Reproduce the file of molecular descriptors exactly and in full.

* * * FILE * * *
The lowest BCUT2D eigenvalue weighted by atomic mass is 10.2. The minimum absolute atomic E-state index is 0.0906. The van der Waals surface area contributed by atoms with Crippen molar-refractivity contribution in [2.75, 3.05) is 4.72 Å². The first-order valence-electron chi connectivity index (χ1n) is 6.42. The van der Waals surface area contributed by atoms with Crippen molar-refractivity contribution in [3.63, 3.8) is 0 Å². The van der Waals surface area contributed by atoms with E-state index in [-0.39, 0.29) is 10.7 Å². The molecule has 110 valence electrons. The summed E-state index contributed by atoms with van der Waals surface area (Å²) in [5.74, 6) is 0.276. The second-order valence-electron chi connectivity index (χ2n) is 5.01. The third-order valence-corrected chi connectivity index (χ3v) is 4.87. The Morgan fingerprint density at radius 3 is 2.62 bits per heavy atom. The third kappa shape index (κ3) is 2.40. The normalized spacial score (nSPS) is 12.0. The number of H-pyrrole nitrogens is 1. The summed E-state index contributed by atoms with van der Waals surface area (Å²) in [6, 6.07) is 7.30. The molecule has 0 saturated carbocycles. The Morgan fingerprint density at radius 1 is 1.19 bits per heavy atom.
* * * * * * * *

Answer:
The lowest BCUT2D eigenvalue weighted by atomic mass is 10.2. The minimum absolute atomic E-state index is 0.0906. The van der Waals surface area contributed by atoms with Crippen molar-refractivity contribution in [2.75, 3.05) is 4.72 Å². The first-order valence-electron chi connectivity index (χ1n) is 6.42. The van der Waals surface area contributed by atoms with Crippen molar-refractivity contribution in [3.63, 3.8) is 0 Å². The van der Waals surface area contributed by atoms with E-state index in [-0.39, 0.29) is 10.7 Å². The molecule has 110 valence electrons. The summed E-state index contributed by atoms with van der Waals surface area (Å²) in [5.74, 6) is 0.276. The second-order valence-electron chi connectivity index (χ2n) is 5.01. The third-order valence-corrected chi connectivity index (χ3v) is 4.87. The Morgan fingerprint density at radius 3 is 2.62 bits per heavy atom. The third kappa shape index (κ3) is 2.40. The normalized spacial score (nSPS) is 12.0. The number of H-pyrrole nitrogens is 1. The summed E-state index contributed by atoms with van der Waals surface area (Å²) in [6, 6.07) is 7.30. The molecule has 0 saturated carbocycles. The Morgan fingerprint density at radius 1 is 1.19 bits per heavy atom.